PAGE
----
I guess precision is the first thing that comes to your mind when you think about Scan to BIM best practices. Although you are correct, after a couple of years diving into this kind of projects, too many factors now come to ours prior to starting any modeling.
Back again, this time we want to share our internal quality control checklist for Revit Models.
Beside all the tools we can find on the web, like Solibri, Model Checker, and so on, this is the list of elements we are used to keep an eye within each model, as well as the list of question we ask ourselves before delivering any Revit project. Hope you find it useful for your daily work!
The truth is that I don’t know how I’ve managed to work in Revit without pyRevit.Ehsan Iran-Nejad’s pyRevit addin gives access to several python’s (IronPython) libraries scripts directly from Revit’s ribbon.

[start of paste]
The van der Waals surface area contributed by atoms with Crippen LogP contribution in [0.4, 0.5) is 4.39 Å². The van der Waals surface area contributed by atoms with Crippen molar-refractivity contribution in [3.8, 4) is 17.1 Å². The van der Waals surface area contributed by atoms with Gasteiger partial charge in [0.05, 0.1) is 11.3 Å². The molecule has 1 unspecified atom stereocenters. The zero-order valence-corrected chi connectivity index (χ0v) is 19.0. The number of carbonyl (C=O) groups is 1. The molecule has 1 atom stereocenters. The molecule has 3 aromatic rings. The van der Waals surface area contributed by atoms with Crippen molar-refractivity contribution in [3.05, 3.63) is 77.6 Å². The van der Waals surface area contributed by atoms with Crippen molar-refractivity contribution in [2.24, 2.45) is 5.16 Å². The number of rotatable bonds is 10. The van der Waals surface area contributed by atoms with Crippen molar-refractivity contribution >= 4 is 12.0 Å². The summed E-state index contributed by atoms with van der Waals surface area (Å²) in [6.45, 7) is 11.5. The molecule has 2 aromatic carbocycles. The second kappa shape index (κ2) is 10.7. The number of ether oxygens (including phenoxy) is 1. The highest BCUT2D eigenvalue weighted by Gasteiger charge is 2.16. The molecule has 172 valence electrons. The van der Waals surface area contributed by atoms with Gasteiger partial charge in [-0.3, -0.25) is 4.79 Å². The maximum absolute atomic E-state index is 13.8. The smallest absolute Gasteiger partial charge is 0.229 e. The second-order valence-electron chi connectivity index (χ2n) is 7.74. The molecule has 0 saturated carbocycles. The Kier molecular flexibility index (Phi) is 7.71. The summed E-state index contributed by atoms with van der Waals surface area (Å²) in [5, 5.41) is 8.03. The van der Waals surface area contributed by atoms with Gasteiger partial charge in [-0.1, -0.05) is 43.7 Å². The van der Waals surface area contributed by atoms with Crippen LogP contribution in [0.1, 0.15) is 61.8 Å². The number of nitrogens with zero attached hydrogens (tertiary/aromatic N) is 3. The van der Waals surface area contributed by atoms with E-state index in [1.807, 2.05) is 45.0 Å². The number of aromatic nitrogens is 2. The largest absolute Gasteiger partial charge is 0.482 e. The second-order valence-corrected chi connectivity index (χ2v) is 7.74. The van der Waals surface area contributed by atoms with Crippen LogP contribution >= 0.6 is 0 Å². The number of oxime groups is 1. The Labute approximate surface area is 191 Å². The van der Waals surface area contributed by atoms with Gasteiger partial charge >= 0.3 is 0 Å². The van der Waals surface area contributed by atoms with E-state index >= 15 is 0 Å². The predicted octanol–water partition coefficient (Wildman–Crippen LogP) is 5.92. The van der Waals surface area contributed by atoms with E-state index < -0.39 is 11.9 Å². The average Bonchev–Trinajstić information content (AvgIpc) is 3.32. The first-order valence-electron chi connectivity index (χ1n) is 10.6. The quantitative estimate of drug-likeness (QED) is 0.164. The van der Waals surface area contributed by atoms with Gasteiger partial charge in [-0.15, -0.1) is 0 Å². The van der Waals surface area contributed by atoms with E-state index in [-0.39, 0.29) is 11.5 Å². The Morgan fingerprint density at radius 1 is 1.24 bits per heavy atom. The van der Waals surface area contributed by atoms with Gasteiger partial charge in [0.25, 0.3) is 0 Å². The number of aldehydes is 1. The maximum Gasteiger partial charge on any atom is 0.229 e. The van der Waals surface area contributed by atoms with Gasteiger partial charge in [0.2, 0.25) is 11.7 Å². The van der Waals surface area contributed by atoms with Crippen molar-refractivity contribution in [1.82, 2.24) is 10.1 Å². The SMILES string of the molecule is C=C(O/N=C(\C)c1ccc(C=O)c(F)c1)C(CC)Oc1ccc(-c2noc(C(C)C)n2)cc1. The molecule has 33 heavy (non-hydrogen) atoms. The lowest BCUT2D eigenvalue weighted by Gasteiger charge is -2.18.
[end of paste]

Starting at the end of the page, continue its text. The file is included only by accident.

This week we were asked to find a way to report how many elements a specific user had created. For this we code a small python script that uses the Revit API tool WorksharingUtils.GetWorksharingTooltipInfo(Document, ElementID) to return the creator and the name of last user who edited it. (Thanks to JF for the idea)
As you may recall, in our previous posts we talked about Information as key word on BIM processes and projects. Although loading this data might be the funniest part, at a certain point we will find ourselves diving into a deep ocean of information which need to be sorted and checked to accomplish quality standards.
Keeping our own model clean and organized may not be so difficult if we have a few years working in BIM procedures, but when we work with several collaborators and model authors in the same project we should follow some metodologies to check all this information together and make sure that it is coherent and consistent. Today’s recomendation are the interesting Pivot Tables…